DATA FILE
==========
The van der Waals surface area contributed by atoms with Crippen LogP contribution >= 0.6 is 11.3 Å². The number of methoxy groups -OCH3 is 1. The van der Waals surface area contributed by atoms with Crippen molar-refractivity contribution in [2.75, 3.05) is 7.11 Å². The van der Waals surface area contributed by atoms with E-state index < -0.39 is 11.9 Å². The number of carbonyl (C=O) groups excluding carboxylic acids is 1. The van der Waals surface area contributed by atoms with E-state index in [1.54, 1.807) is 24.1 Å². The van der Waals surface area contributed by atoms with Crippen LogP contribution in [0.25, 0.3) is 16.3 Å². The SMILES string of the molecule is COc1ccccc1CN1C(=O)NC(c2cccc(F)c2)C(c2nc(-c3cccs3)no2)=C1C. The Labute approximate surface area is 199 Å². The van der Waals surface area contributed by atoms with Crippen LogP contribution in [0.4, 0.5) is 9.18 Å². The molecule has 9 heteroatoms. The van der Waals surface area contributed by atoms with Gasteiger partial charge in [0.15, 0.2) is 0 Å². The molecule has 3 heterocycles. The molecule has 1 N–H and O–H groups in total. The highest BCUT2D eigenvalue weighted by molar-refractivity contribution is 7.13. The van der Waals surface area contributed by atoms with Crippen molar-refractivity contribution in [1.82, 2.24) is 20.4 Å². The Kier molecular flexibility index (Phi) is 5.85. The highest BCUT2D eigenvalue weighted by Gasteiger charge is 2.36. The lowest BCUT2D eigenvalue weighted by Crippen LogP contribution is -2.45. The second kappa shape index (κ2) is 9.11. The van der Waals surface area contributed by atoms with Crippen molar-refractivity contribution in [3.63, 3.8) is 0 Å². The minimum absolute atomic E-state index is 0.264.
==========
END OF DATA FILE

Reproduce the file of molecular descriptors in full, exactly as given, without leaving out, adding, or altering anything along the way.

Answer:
The van der Waals surface area contributed by atoms with Crippen LogP contribution >= 0.6 is 11.3 Å². The number of methoxy groups -OCH3 is 1. The van der Waals surface area contributed by atoms with Crippen molar-refractivity contribution in [2.75, 3.05) is 7.11 Å². The van der Waals surface area contributed by atoms with E-state index < -0.39 is 11.9 Å². The number of carbonyl (C=O) groups excluding carboxylic acids is 1. The van der Waals surface area contributed by atoms with E-state index in [1.54, 1.807) is 24.1 Å². The van der Waals surface area contributed by atoms with Crippen LogP contribution in [0.25, 0.3) is 16.3 Å². The SMILES string of the molecule is COc1ccccc1CN1C(=O)NC(c2cccc(F)c2)C(c2nc(-c3cccs3)no2)=C1C. The Labute approximate surface area is 199 Å². The van der Waals surface area contributed by atoms with Crippen LogP contribution in [0.4, 0.5) is 9.18 Å². The molecule has 9 heteroatoms. The van der Waals surface area contributed by atoms with Gasteiger partial charge in [0.15, 0.2) is 0 Å². The molecule has 3 heterocycles. The molecule has 1 N–H and O–H groups in total. The highest BCUT2D eigenvalue weighted by molar-refractivity contribution is 7.13. The van der Waals surface area contributed by atoms with Crippen molar-refractivity contribution in [1.82, 2.24) is 20.4 Å². The Kier molecular flexibility index (Phi) is 5.85. The highest BCUT2D eigenvalue weighted by Gasteiger charge is 2.36. The lowest BCUT2D eigenvalue weighted by Crippen LogP contribution is -2.45. The second kappa shape index (κ2) is 9.11. The van der Waals surface area contributed by atoms with Crippen molar-refractivity contribution in [3.63, 3.8) is 0 Å². The minimum absolute atomic E-state index is 0.264.